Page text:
Honestly, most of the chaps I dated were very sweet, friendly and chatty. Only two of them had bad BO, and one had too much “cologne” on. And one had horrific breath. And in those awkward sitchunarios, your saving grace is once again that time limit. You don’t GET a time limit on a normal first date. Just ask @allhail. (Here’s her blogpost about the worst first date ever: So that’s one point for speed dating, for sure. One dude was particularly strange and HATED the idea of chatting about “boring shit” like his vocation and interests. Hence the multiple choice quiz I was given. Which was admittedly refreshing, considering the rhetoric that was going down. (Another downside, you seem to say the same thing many, many times... Many times.)

You may have seen my tweet about the dickiest dick to ever dick into society? Ya. I actually bordered on telling him he was welcome to step off and just sign the paper to say we’d dated. What. A. Fucking. Dickknobdickfaceloser. He got into the Spark so nonchalantly, like there were so many places he’d rather be. And it’s this encounter that taught me that you indeed CAN tell a lot about a person in three minutes. He sat in there and didn’t even say hello. Think he might have dropped in something about not liking me (me on radio or my face, I’m not sure which.) I then asked him about what he did. I don’t think that’s ever an offensive question. (It can tell you a lot about someone if it is a particularly rare or specialised field, otherwise it’s just something to skim over.) Shit, I can’t even remember what his answer was... Basic, normal jobbie really. After realising he was being a bit too fucking cool for school, he proceeded to tell me how he’d left school in std 7 and had started working etc etc something about ‘been working forever’ - see, he was such a tool I was disinterested to the point of memory-lapsing. But I’d established from his general demeanour and kak attitude - and not from ANY of the information I’d got out of him - what kind of dude he was. He evidently had a complex about his job and/or his short-lived education, and instead of being proud of what he’d achieved despite those, he was defensive. Nutshell: some MAYJAH small-man syndrome.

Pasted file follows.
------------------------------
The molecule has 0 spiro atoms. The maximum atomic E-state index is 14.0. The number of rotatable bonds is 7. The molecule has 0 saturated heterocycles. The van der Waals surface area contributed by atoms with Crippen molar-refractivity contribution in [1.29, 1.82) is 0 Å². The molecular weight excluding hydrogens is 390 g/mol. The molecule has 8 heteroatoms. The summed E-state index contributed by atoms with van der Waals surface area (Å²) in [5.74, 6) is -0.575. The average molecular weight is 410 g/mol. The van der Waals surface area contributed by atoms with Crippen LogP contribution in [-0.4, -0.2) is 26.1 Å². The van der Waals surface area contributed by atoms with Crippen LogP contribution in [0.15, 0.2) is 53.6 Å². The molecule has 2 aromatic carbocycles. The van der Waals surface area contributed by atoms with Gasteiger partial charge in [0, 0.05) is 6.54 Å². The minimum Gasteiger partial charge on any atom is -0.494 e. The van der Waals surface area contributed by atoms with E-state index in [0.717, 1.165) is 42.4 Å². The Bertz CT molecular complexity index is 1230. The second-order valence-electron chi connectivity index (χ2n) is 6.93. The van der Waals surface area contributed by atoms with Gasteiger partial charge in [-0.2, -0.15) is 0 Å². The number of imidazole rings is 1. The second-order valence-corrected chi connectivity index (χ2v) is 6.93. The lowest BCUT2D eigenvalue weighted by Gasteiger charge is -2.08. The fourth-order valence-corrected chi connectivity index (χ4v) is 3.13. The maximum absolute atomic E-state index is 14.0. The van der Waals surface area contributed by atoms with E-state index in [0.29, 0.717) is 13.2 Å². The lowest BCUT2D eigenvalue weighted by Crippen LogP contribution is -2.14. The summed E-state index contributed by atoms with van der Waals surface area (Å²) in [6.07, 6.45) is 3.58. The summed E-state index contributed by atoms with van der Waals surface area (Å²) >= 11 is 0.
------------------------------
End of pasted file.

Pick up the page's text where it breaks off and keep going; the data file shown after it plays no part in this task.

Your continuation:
So from that, more of a solution to the worst case scenario. And easier to tell what you don’t want. What about the GOOD? Does anyone really know after three minutes if they want to date someone? Then, do they have the balls to say “I thought we clicked, want to go on a proper date”? ‘Cause like I said, that sense of organisation and distance falls away the minute that last bell goes.

The question then, is is Speed Dating a solution to the ‘conventional’ methods of waiting around for someone? Despite how much it exhausted me, and my reluctance to ever do it again ever ever in a million years ever, I see an upside: it forces you into that environment. It puts you right out there. You, along with the tens you’ll be dating, all know that you’re there to meet ‘someone’. So there should technically be no uncomfortable flirting. Technically... Compared to, lets say a club scene, where the group of girls might just be out for ladies’ night and not want any cock involved, and the group of guys might be on a stag night, and are all married or on their way there. People in their natural habitats are unpredictable and intimidating. Putting them in organised format with a strict code of behaviour, however, means they’ll all be actively interested in the same thing. So you’re already off to a good start. Having the fact that you’re all there in common is a great kick-start.

I’d say try it at least once, and decide if it’s for you. No harm in trying. I can vouch for that. ;)


  1. Awesome article... I think the point is that either way, whether conventional dating or speed dating, you have to be willing to put yourself out there. You've gotta be in the game to play it!

    On the dating side, I'd rather spend 3 minutes with someone incompatible than 3 hours... oh the awkwardness of the exceptionally long drive back to your dates house to drop her off when you have less than nothing to say to each other.

  2. I met a match with someone who I thought was totally my type! I'm so pleased with everything about Your speedDating, I totally recommend it to everyone.
    I met nice, attractive women. Didn't have to ask for any numbers, that was definitely a plus.